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Contract Talk YOUR CALL:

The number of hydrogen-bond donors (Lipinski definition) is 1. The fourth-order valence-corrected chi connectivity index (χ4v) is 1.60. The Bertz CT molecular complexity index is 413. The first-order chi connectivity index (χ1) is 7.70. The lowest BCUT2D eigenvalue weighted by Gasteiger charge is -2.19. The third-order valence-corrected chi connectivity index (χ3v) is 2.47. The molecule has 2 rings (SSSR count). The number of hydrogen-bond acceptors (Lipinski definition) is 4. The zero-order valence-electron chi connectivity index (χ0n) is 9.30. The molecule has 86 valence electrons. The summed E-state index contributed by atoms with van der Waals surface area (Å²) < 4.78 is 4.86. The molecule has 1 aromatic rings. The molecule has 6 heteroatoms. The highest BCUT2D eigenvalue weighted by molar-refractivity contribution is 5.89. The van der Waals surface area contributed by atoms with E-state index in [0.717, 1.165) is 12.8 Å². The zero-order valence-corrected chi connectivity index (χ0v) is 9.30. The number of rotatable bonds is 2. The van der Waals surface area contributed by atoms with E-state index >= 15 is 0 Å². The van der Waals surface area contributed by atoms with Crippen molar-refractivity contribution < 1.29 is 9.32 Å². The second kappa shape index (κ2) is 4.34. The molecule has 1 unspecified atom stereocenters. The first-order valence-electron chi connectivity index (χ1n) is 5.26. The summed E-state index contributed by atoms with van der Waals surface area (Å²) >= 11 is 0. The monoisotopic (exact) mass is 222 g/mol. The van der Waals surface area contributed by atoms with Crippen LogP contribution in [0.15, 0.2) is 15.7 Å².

Contract Talk YOUR CALL: ARE THE DAYS OF SMARTPHONES ON SITE NUMBERED? The publication of two reports in recent weeks begs the question of whether smartphones are safe to use on site. Janine Brady, SIG Roofing’s Marketing Manager, looks at whether the fact that phones are so smart these days could actually be their undoing. Of the nine most dangerous jobs in the UK, roofing is in the top three according to Adzuna – a job search engine that used its own data along with research from the Office for National Statistics (ONS) to compile the list. When you look a bit closer at the figures for roofing, you’ll find that the data also includes scaffolding, and the report found that the majority of workplace deaths are due to falls. Falling or injuries sustained while falling accounted for 29% of all workplace deaths last year – and scaffolding is one of the most dangerous careers in the country, as 69 scaffolding-related deaths have occurred since 2010. It’s a stark reminder of what a challenging profession roofing is and why there are a raft of stringent regulations in place to keep everyone safe at work. Issued hot on the heels of the Adzuna study was a completely unrelated report by Microsoft which found that technology – such as smartphones – is becoming increasingly distracting for workers. The report stated that it’s due to the fact that we’re all constantly being bombarded by a steady stream of emails, messages and notifications from social media sites. Driven to distraction? For us in roofing, the publication of these two reports so closely together poses the question as to whether smartphones are becoming too distracting for use on site, and we wonder about the dilemma this presents to owners of roofing companies because of the duty of care to keep themselves, their employees and their subbies safe at work. On the one hand, smartphones are an absolute essential on site, as they ensure we’re all contactable. You could even venture to say that smartphones have boosted productivity because of the ability to get online when you’re onsite and access a wealth of information at your fingertips. It’s now commonplace for smartphones to be used to check the status of deliveries or to download spec sheets from manufacturers’ websites, often simply by tapping an app. Attention grabbers However, smartphones have become super-smart in mastering the ability to grab our attention. It’s like they’re slowly turning us into modern-day versions of Pavlov’s dogs because we’ve all become compelled to check our smartphones the instant they beep or buzz because of the worry of missing out. And even if we can’t respond to them straight away, they do play on our minds and we check them at the first available opportunity – and this level of distraction isn’t always helpful when we work in the third most dangerous job in the UK. While their intelligence could be their undoing, it could also be a smartphone’s saving grace – by using their functionality to dial down their ability to distract us. Here are a couple of simple tips that can be used by everyone on site. Change the frequency of notifications – the fewer notifications you receive, the less likely you are to check your smartphone. Notifications can be limited and you can also use the phone’s Do Not Disturb mode. Hide social media apps – a lot of people have social media apps on the home or front pages of their smartphones, but try putting them in folders on the last page of your phone instead. That way, you’re less likely to habitually click the Facebook or Instagram icon. Use a watch – that way, you won’t need to check your phone to see what time it is – and then be tempted to check updates. Install addiction-breaking apps – counterintuitively, you can reduce your phone use by installing apps such as Checky, which gathers data about your phone use, showing you how many times you unlock your phone in a day and logging this behaviour over time. You’d be surprised how some simple tips can play a small but important role in keeping everyone safe on site through the reduction of distractions, and we’d welcome comments on Twitter: Contact SIG Roofing 0845 612 4304 @SIGRoofing Left: Janine Brady, SIG Roofing’s Marketing Manager 18 TC MARCH 2018

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